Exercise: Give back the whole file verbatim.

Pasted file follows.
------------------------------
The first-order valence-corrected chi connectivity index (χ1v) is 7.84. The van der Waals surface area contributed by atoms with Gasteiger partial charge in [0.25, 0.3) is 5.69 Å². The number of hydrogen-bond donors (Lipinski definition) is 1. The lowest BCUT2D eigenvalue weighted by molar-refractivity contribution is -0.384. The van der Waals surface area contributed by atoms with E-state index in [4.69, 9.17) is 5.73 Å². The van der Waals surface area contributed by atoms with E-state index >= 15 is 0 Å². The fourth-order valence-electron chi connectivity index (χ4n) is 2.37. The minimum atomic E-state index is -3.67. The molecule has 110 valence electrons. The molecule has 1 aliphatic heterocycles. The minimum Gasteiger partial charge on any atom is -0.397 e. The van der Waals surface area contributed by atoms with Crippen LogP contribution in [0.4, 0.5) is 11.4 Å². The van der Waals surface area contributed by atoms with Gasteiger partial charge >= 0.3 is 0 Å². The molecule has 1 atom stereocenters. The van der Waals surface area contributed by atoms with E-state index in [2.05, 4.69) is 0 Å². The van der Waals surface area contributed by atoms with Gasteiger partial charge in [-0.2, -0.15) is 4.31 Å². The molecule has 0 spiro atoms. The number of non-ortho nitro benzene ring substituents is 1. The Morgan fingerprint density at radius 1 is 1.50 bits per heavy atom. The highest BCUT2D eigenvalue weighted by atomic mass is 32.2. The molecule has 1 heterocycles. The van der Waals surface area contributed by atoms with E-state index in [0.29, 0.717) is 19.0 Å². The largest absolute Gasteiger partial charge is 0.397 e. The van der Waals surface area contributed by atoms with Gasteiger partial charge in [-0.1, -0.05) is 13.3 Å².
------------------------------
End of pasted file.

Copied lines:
The first-order valence-corrected chi connectivity index (χ1v) is 7.84. The van der Waals surface area contributed by atoms with Gasteiger partial charge in [0.25, 0.3) is 5.69 Å². The number of hydrogen-bond donors (Lipinski definition) is 1. The lowest BCUT2D eigenvalue weighted by molar-refractivity contribution is -0.384. The van der Waals surface area contributed by atoms with E-state index in [4.69, 9.17) is 5.73 Å². The van der Waals surface area contributed by atoms with E-state index >= 15 is 0 Å². The fourth-order valence-electron chi connectivity index (χ4n) is 2.37. The minimum atomic E-state index is -3.67. The molecule has 110 valence electrons. The molecule has 1 aliphatic heterocycles. The minimum Gasteiger partial charge on any atom is -0.397 e. The van der Waals surface area contributed by atoms with Crippen LogP contribution in [0.4, 0.5) is 11.4 Å². The van der Waals surface area contributed by atoms with Gasteiger partial charge >= 0.3 is 0 Å². The molecule has 1 atom stereocenters. The van der Waals surface area contributed by atoms with E-state index in [2.05, 4.69) is 0 Å². The van der Waals surface area contributed by atoms with Gasteiger partial charge in [-0.2, -0.15) is 4.31 Å². The molecule has 0 spiro atoms. The number of non-ortho nitro benzene ring substituents is 1. The Morgan fingerprint density at radius 1 is 1.50 bits per heavy atom. The highest BCUT2D eigenvalue weighted by atomic mass is 32.2. The molecule has 1 heterocycles. The van der Waals surface area contributed by atoms with E-state index in [0.29, 0.717) is 19.0 Å². The largest absolute Gasteiger partial charge is 0.397 e. The van der Waals surface area contributed by atoms with Gasteiger partial charge in [-0.1, -0.05) is 13.3 Å².